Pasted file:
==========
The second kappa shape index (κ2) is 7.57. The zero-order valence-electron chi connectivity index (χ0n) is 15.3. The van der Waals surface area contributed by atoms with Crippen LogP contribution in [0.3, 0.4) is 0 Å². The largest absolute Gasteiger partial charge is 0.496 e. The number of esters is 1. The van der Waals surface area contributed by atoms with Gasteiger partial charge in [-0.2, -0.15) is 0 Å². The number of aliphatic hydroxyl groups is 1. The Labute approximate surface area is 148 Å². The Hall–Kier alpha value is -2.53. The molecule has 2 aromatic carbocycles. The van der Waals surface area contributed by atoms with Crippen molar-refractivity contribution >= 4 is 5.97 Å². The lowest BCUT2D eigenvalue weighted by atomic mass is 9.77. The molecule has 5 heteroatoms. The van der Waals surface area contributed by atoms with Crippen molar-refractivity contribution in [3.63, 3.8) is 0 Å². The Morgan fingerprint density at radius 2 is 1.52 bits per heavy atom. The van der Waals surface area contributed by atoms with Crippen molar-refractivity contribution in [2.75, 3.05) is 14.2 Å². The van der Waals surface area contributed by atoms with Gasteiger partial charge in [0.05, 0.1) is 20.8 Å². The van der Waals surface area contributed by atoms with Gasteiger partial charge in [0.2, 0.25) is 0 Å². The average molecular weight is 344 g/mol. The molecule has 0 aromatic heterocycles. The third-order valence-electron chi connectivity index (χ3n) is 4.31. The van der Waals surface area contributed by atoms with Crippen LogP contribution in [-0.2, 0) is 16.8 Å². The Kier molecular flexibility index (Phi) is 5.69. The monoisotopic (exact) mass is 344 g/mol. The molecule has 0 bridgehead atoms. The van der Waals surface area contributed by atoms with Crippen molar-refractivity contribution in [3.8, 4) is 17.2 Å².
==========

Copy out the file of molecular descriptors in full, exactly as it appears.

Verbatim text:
The second kappa shape index (κ2) is 7.57. The zero-order valence-electron chi connectivity index (χ0n) is 15.3. The van der Waals surface area contributed by atoms with Crippen LogP contribution in [0.3, 0.4) is 0 Å². The largest absolute Gasteiger partial charge is 0.496 e. The number of esters is 1. The van der Waals surface area contributed by atoms with Gasteiger partial charge in [-0.2, -0.15) is 0 Å². The number of aliphatic hydroxyl groups is 1. The Labute approximate surface area is 148 Å². The Hall–Kier alpha value is -2.53. The molecule has 2 aromatic carbocycles. The van der Waals surface area contributed by atoms with Crippen molar-refractivity contribution >= 4 is 5.97 Å². The lowest BCUT2D eigenvalue weighted by atomic mass is 9.77. The molecule has 5 heteroatoms. The van der Waals surface area contributed by atoms with Crippen molar-refractivity contribution in [3.63, 3.8) is 0 Å². The Morgan fingerprint density at radius 2 is 1.52 bits per heavy atom. The van der Waals surface area contributed by atoms with Crippen molar-refractivity contribution in [2.75, 3.05) is 14.2 Å². The van der Waals surface area contributed by atoms with Gasteiger partial charge in [0.05, 0.1) is 20.8 Å². The van der Waals surface area contributed by atoms with Gasteiger partial charge in [0.2, 0.25) is 0 Å². The average molecular weight is 344 g/mol. The molecule has 0 aromatic heterocycles. The third-order valence-electron chi connectivity index (χ3n) is 4.31. The van der Waals surface area contributed by atoms with Crippen LogP contribution in [-0.2, 0) is 16.8 Å². The Kier molecular flexibility index (Phi) is 5.69. The monoisotopic (exact) mass is 344 g/mol. The molecule has 0 bridgehead atoms. The van der Waals surface area contributed by atoms with Crippen molar-refractivity contribution in [3.8, 4) is 17.2 Å².